This was Michael Ruse last week, explaining why, as a nonbeliever, he was still trying to reconcile evolution’s randomness with the determinism—i.e., the inevitability that a humanlike creature would appear in evolution—demanded by science-friendly Christians. (My emphasis in second sentence below):
This is not because I am a believer, because I am not. It is not really because it is a politically good thing to do, although I think that is so. It is rather because, well, it is a problem that is interesting and challenging!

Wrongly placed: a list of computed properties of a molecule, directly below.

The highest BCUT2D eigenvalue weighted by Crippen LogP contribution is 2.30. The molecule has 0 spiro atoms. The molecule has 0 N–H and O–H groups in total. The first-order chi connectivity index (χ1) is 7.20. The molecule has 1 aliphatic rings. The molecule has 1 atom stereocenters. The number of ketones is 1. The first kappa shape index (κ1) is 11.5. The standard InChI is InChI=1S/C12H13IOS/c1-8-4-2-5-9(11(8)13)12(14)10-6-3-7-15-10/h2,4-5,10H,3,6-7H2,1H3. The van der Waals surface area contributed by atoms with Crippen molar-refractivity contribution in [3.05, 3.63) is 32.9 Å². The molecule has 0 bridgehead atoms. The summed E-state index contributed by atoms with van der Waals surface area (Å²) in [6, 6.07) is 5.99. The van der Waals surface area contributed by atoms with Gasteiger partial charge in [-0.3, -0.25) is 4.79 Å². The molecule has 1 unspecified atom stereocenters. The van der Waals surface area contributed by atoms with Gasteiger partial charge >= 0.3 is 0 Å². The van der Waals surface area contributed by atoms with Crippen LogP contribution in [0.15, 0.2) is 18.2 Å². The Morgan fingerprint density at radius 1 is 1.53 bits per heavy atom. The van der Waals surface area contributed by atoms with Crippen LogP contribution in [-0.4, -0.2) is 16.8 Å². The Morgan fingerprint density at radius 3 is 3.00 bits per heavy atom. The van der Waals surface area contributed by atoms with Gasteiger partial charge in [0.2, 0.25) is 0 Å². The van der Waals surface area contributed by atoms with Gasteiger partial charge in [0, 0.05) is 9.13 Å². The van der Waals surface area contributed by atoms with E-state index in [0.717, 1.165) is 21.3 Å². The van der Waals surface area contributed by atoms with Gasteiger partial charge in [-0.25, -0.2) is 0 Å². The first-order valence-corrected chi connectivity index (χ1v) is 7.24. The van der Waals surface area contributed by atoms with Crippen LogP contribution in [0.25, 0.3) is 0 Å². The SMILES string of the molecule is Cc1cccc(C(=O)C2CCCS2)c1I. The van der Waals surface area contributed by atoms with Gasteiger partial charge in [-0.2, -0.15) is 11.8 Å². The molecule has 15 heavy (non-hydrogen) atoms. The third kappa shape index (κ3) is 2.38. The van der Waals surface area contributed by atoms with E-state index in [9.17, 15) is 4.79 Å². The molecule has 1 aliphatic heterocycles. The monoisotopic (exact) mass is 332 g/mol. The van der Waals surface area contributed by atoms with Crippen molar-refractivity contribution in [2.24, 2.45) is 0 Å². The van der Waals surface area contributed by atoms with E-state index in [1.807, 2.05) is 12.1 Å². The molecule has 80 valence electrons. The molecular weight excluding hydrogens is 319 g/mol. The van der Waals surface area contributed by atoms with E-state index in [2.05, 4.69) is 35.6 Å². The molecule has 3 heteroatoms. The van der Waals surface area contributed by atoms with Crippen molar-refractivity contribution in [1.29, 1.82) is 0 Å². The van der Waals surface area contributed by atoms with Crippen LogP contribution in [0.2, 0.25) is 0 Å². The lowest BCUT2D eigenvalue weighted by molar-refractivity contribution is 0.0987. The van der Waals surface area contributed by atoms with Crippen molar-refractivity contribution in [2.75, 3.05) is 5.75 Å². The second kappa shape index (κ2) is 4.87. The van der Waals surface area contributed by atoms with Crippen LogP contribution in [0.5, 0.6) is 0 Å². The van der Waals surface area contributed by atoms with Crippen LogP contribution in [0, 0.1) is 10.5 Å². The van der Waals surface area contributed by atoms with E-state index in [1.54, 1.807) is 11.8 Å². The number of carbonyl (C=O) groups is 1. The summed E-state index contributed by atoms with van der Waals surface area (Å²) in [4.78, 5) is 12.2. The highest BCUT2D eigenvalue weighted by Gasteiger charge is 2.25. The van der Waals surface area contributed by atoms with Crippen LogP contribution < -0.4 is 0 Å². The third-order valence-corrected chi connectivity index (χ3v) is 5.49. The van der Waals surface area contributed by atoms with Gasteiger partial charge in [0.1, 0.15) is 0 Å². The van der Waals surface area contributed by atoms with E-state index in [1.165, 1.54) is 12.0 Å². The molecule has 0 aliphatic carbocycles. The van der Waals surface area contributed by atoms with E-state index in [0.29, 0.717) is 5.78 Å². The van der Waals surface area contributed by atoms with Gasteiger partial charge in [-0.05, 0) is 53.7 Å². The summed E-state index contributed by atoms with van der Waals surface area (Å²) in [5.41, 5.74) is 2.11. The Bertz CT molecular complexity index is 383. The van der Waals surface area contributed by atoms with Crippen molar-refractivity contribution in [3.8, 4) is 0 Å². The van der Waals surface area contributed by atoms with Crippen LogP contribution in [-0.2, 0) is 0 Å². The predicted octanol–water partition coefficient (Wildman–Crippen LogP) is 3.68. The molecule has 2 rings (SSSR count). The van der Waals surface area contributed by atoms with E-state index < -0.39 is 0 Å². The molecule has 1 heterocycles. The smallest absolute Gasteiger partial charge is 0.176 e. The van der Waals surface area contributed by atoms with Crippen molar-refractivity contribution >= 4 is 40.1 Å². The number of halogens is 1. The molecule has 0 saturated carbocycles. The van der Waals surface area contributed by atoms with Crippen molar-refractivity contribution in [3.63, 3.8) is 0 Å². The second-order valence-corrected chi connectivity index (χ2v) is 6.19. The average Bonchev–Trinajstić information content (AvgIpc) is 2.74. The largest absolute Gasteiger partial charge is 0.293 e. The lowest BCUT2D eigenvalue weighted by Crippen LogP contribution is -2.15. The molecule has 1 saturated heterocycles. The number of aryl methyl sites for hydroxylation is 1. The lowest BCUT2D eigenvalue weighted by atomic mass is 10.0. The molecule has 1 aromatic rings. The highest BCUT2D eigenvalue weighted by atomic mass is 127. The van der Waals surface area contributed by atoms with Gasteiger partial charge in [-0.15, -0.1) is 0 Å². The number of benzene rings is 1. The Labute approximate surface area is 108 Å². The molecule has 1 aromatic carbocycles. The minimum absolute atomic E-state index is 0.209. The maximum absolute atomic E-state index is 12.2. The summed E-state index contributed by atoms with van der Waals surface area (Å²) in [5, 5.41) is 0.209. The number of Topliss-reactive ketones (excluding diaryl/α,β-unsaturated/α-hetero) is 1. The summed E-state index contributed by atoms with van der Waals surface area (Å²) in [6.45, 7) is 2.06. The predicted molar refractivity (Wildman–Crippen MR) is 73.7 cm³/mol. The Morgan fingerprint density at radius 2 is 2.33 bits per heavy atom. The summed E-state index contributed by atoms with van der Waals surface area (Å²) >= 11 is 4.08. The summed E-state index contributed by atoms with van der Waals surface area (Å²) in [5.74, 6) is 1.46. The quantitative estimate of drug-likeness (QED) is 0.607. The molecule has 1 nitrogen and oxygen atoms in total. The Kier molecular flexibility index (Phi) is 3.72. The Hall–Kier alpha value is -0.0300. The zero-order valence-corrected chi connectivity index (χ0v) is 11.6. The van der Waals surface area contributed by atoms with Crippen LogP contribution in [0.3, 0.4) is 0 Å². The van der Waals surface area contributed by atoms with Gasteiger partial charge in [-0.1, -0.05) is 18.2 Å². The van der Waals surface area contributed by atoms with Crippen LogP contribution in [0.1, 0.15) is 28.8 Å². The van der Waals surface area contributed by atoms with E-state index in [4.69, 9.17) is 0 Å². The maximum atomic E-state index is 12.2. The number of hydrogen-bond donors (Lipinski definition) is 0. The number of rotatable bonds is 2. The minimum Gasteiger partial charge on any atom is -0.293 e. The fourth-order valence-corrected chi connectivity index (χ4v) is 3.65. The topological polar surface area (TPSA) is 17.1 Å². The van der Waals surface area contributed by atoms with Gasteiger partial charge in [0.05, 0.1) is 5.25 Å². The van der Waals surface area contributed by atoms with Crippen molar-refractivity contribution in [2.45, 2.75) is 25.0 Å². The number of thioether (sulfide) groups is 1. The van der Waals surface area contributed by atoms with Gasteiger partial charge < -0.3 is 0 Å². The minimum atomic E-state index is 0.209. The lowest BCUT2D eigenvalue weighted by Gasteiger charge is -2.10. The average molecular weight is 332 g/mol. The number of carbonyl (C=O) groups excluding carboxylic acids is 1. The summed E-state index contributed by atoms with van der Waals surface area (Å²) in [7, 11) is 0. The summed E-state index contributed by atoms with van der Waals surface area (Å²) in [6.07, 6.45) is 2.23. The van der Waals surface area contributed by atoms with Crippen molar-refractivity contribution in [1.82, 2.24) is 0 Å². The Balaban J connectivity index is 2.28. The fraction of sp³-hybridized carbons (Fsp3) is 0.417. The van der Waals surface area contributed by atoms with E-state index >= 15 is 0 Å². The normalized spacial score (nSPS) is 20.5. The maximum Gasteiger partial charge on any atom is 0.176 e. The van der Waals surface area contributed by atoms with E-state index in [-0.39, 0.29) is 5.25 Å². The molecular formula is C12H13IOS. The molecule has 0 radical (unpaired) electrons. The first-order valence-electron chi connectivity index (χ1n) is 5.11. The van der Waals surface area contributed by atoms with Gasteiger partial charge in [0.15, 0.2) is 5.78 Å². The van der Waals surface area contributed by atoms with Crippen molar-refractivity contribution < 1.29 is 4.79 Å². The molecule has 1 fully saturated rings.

This is Michael Ruse two days ago, revising the reasons for his own accommodationism:
But my critics are right in thinking that my writing does have a political component. It is not, contrary to widespread belief, in the hope that I might win the Templeton Prize. They are never going to give it to a non-believer like me. Nor is it…
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